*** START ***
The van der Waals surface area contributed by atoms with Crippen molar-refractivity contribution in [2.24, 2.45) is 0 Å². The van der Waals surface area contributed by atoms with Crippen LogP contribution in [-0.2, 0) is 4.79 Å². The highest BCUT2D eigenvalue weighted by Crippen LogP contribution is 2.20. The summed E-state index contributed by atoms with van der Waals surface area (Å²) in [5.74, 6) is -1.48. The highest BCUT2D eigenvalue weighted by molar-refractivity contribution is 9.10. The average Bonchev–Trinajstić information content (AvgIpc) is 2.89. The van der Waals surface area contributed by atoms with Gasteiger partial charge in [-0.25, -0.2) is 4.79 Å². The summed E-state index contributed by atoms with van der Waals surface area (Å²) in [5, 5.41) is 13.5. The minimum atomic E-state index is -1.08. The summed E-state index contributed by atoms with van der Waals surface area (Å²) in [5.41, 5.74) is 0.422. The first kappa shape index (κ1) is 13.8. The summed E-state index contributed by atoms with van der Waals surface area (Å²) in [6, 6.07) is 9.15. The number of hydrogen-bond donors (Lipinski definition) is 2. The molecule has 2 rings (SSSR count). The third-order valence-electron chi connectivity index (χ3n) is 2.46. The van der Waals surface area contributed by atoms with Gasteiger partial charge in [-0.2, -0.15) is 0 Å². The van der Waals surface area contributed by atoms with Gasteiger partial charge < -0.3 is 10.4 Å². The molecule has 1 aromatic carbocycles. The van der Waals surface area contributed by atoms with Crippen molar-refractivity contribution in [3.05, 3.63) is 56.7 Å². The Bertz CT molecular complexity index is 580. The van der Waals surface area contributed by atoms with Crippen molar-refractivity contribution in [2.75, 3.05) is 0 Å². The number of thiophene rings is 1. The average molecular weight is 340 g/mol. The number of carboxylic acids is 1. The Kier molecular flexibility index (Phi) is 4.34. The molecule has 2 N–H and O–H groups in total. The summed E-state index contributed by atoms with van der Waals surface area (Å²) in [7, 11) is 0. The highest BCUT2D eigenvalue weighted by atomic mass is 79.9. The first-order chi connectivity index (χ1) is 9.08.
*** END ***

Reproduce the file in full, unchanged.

The van der Waals surface area contributed by atoms with Crippen molar-refractivity contribution in [2.24, 2.45) is 0 Å². The van der Waals surface area contributed by atoms with Crippen LogP contribution in [-0.2, 0) is 4.79 Å². The highest BCUT2D eigenvalue weighted by Crippen LogP contribution is 2.20. The summed E-state index contributed by atoms with van der Waals surface area (Å²) in [5.74, 6) is -1.48. The highest BCUT2D eigenvalue weighted by molar-refractivity contribution is 9.10. The average Bonchev–Trinajstić information content (AvgIpc) is 2.89. The van der Waals surface area contributed by atoms with Gasteiger partial charge in [-0.25, -0.2) is 4.79 Å². The summed E-state index contributed by atoms with van der Waals surface area (Å²) in [5, 5.41) is 13.5. The minimum atomic E-state index is -1.08. The summed E-state index contributed by atoms with van der Waals surface area (Å²) in [5.41, 5.74) is 0.422. The first kappa shape index (κ1) is 13.8. The summed E-state index contributed by atoms with van der Waals surface area (Å²) in [6, 6.07) is 9.15. The number of hydrogen-bond donors (Lipinski definition) is 2. The molecule has 2 rings (SSSR count). The third-order valence-electron chi connectivity index (χ3n) is 2.46. The van der Waals surface area contributed by atoms with Gasteiger partial charge in [-0.2, -0.15) is 0 Å². The van der Waals surface area contributed by atoms with Gasteiger partial charge < -0.3 is 10.4 Å². The molecule has 1 aromatic carbocycles. The van der Waals surface area contributed by atoms with Crippen molar-refractivity contribution in [3.05, 3.63) is 56.7 Å². The Bertz CT molecular complexity index is 580. The van der Waals surface area contributed by atoms with Crippen molar-refractivity contribution in [2.75, 3.05) is 0 Å². The number of thiophene rings is 1. The average molecular weight is 340 g/mol. The number of carboxylic acids is 1. The Kier molecular flexibility index (Phi) is 4.34. The molecule has 2 N–H and O–H groups in total. The summed E-state index contributed by atoms with van der Waals surface area (Å²) in [7, 11) is 0. The highest BCUT2D eigenvalue weighted by atomic mass is 79.9. The first-order chi connectivity index (χ1) is 9.08.